What do you think of when you conjure up an image of the apocalypse? Zombies, mostly, I’d think. Maybe marauding bad guys, or, if you’re closer to my age Mad Max type extras driving around in Scrap Heap Challenge cars.
In my book, ‘The Common Cold: A Zombie Chronicle’ (UK, USA), I used perfume and aftershave as a way of not attracting zombies – it confuses what senses they have and, as long as your footsteps are measured and unhurried you could even walk among them if you so chose. So what if, like the man in today’s article, it has unfortunate side effects. For this poor sod just one whiff of Chanel No. 5 causes him to collapse unconscious. Maybe it might be a good thing; the real question that never gets answered is whether you really want to survive the apocalypse. Are you better off dead?
Then there’s the woman who, when her house was burgled (burglarized in the USA) while she was at home, passed out. Her blood pressure rocketed and she collapsed. She had gone blind. The last thing you want is to go blind every time a zombie takes an interest in you. I guess it would only happen once unless you have some very accepting friends in your group.
All in all, the risks to every individual during an apocalypse are not just the blindingly obvious. Many of us will struggle to cope with the stress of such an event. I can understand this. Writing books in the apocalyptic genre makes me consider many instances where people would struggle to survive; I have discovered there are many in which I would not like to find myself.
Christmas is coming. Imagine you are out doing some shopping for your loved ones (sounds like the intro to the Twilight Zone), the streets are busy, you are on Oxford Street in London or Time Square in New York. All of a sudden a contagion sweeps through the ever-maddening throng. You discover you are a member of the one in a hundred to not succumb to the virus. Everyone around you has turned, their eyes are nacreous, blood and drool runs down their clothing, their teeth appear to elongate as their gums recede. Their smile is a rictus that pleases at first and then horrifies as you realise that the grin is opening to take a bite. What do you do? Where can you possibly hide? Remember you are surrounded by thousands of people who want a piece of you. I can seriously understand those who collapse as their bodily systems shut down in fright; I haven’t been able to think of a way out of that conundrum. Even if you are built like a brick s***house you would succumb, the sheer numbers and weight of so many people would prevent you from making a suitable and survivable stand. It only takes one bite.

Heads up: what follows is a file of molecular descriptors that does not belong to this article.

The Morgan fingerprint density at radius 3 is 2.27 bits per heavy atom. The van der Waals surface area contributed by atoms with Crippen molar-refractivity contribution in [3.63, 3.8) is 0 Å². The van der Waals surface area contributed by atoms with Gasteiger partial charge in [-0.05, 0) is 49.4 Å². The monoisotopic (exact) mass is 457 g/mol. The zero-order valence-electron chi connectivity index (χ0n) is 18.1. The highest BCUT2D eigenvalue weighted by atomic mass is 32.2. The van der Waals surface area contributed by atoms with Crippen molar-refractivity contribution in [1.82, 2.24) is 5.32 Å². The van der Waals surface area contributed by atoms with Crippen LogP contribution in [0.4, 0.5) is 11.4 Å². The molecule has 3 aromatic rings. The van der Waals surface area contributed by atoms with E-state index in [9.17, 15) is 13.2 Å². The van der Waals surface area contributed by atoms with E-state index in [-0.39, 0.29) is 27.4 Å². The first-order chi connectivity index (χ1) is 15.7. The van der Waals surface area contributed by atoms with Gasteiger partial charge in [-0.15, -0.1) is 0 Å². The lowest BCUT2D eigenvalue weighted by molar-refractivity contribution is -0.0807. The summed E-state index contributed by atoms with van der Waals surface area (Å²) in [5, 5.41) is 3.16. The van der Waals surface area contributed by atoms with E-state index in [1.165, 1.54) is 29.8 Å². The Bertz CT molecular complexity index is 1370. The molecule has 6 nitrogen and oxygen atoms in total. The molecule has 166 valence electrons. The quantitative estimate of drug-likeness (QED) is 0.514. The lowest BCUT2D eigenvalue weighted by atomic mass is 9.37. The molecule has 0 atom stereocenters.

Have you noticed that in most zombie films, the survivor has come out of a coma, or been incarcerated during the worst of it. It appears I’m not the only one who realises the improbability of surviving in a large crowd at the wrong moment.
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